After several years of big increases, there are mounting indications that farmland prices have started to moderate. The change in the quantity of farmland bought and sold can offer added insight into what’s going on in that market.
The volume of farmland sales is harder to verify because no central agency tracks land sales nationally. Further, there are relatively few transactions, and individual pieces of land don’t change hands very frequently, often less than once a generation. For instance, in Minnesota, one of the only states for which a detailed record of land transactions is available, just under 120,000 acres were sold in 2013, out of 26 million farm acres in the state.
For this reason, the Minneapolis Fed’s second quarter (July) Survey of Agricultural Credit Conditions asked lenders a special question on land sales: “How does the volume of farmland sales this year compare to last year in your area?” As the chart shows, most respondents reported that the number of sales was down.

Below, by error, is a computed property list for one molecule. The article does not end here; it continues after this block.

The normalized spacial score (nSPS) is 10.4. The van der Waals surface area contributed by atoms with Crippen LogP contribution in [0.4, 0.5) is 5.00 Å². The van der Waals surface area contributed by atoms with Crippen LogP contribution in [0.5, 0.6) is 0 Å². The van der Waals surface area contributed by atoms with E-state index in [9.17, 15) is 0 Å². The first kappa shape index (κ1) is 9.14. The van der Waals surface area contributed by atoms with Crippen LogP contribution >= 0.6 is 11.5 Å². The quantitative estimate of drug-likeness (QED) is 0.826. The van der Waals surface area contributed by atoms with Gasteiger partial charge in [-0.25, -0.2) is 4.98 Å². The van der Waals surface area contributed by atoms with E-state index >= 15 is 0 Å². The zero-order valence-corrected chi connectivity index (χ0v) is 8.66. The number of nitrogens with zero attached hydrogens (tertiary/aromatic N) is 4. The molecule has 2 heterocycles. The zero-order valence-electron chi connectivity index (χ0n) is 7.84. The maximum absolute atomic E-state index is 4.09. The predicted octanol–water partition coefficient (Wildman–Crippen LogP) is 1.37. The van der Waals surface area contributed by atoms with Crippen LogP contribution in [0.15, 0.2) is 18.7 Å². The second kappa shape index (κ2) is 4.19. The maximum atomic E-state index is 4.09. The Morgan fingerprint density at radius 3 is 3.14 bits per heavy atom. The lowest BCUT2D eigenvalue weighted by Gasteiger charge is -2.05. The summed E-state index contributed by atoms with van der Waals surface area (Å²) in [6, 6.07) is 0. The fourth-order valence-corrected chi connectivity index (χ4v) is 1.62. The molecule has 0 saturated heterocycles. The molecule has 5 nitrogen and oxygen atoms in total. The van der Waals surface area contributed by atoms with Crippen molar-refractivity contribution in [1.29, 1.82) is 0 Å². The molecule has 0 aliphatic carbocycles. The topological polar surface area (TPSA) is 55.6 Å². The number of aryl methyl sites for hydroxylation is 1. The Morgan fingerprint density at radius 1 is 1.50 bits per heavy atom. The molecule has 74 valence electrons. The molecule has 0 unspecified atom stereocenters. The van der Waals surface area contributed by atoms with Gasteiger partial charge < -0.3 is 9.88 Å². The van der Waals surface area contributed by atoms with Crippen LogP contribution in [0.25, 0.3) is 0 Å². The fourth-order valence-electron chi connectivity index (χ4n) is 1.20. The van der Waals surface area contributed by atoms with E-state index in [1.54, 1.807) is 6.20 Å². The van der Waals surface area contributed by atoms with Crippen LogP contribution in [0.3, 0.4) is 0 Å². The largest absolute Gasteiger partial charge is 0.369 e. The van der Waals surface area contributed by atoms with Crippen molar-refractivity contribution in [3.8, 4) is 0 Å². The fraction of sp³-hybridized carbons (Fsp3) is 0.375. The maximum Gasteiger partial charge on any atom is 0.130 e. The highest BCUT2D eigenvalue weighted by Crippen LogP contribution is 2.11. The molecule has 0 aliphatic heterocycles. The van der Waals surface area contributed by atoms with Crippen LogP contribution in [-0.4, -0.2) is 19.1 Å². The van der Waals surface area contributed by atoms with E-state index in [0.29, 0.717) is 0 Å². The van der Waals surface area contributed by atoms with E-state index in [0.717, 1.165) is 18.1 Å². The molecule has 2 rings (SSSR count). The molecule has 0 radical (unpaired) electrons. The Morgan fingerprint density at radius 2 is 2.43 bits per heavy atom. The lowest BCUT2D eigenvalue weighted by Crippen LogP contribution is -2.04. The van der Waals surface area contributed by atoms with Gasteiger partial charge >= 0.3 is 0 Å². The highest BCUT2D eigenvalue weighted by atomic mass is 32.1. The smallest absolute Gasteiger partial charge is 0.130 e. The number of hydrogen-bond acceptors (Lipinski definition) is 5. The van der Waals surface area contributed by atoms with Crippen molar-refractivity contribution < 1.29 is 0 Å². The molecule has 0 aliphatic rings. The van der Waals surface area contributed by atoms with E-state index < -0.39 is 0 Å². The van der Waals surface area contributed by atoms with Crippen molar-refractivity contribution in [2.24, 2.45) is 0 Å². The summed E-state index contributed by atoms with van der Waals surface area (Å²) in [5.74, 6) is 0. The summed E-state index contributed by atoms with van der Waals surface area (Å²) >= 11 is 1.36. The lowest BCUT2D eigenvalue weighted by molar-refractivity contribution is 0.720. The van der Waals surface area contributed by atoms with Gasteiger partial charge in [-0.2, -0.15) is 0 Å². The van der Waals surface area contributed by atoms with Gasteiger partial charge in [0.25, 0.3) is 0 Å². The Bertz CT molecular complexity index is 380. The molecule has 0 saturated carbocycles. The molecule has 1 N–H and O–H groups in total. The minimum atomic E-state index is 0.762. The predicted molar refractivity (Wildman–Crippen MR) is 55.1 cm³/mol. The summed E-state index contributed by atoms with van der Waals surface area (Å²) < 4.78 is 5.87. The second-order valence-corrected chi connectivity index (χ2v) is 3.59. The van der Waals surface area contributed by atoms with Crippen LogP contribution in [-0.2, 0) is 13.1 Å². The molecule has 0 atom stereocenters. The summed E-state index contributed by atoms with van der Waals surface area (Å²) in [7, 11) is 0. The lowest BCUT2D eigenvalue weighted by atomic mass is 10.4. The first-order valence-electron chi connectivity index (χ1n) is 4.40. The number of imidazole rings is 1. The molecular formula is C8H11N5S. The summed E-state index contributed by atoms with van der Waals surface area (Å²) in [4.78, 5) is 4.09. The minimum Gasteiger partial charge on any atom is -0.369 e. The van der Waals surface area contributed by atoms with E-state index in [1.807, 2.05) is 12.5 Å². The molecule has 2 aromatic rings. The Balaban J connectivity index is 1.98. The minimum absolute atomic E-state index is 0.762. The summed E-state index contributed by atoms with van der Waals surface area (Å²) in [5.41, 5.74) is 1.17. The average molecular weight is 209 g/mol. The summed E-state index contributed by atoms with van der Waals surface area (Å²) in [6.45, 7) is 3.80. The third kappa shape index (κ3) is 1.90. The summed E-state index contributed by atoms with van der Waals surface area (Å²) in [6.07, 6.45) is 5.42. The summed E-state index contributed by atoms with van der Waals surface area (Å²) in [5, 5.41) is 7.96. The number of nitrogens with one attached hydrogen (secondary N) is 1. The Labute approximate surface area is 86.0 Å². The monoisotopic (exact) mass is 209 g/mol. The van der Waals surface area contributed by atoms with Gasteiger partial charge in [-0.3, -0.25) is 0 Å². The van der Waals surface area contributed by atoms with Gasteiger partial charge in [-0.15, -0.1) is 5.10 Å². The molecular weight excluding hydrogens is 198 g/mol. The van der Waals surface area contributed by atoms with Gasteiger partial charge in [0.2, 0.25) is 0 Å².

A Minnesota lender said that the “land market is really a big guess, as very little [is] selling,” adding that the expectation was for “prices to decline as grain prices fall.”
These findings suggest that falling crop prices are helping to lower demand among farmland buyers, causing farmland values to level off (as economic theory would imply). Fewer farmland sales also imply that rather than selling into a plateauing market, farmers appear to be holding tight to their land at the moment.